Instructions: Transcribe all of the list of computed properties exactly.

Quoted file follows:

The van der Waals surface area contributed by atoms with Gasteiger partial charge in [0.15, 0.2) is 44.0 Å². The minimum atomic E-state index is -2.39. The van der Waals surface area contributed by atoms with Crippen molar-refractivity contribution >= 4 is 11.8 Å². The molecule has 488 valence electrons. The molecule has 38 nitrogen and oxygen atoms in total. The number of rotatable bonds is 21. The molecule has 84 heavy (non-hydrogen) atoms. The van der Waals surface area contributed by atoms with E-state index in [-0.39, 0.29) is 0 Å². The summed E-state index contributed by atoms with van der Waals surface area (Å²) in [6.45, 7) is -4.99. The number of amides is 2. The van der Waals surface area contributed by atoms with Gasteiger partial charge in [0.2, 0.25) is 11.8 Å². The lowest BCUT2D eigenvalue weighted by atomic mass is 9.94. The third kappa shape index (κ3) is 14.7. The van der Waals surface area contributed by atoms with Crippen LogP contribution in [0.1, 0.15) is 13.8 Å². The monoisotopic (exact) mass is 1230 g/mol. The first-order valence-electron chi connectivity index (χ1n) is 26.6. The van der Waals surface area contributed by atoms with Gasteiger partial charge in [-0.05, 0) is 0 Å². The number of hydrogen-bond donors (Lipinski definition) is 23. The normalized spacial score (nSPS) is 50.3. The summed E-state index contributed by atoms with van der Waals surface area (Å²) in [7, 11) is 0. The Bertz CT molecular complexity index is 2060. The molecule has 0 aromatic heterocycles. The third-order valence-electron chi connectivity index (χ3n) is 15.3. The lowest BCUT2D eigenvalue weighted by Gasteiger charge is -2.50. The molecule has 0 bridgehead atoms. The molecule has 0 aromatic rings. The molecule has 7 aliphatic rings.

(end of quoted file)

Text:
The van der Waals surface area contributed by atoms with Gasteiger partial charge in [0.15, 0.2) is 44.0 Å². The minimum atomic E-state index is -2.39. The van der Waals surface area contributed by atoms with Crippen molar-refractivity contribution >= 4 is 11.8 Å². The molecule has 488 valence electrons. The molecule has 38 nitrogen and oxygen atoms in total. The number of rotatable bonds is 21. The molecule has 84 heavy (non-hydrogen) atoms. The van der Waals surface area contributed by atoms with E-state index in [-0.39, 0.29) is 0 Å². The summed E-state index contributed by atoms with van der Waals surface area (Å²) in [6.45, 7) is -4.99. The number of amides is 2. The van der Waals surface area contributed by atoms with Gasteiger partial charge in [0.2, 0.25) is 11.8 Å². The lowest BCUT2D eigenvalue weighted by atomic mass is 9.94. The third kappa shape index (κ3) is 14.7. The van der Waals surface area contributed by atoms with Crippen LogP contribution in [0.1, 0.15) is 13.8 Å². The monoisotopic (exact) mass is 1230 g/mol. The first-order valence-electron chi connectivity index (χ1n) is 26.6. The van der Waals surface area contributed by atoms with Gasteiger partial charge in [-0.05, 0) is 0 Å². The number of hydrogen-bond donors (Lipinski definition) is 23. The normalized spacial score (nSPS) is 50.3. The summed E-state index contributed by atoms with van der Waals surface area (Å²) in [7, 11) is 0. The Bertz CT molecular complexity index is 2060. The molecule has 0 aromatic heterocycles. The third-order valence-electron chi connectivity index (χ3n) is 15.3. The lowest BCUT2D eigenvalue weighted by Gasteiger charge is -2.50. The molecule has 0 bridgehead atoms. The molecule has 0 aromatic rings. The molecule has 7 aliphatic rings.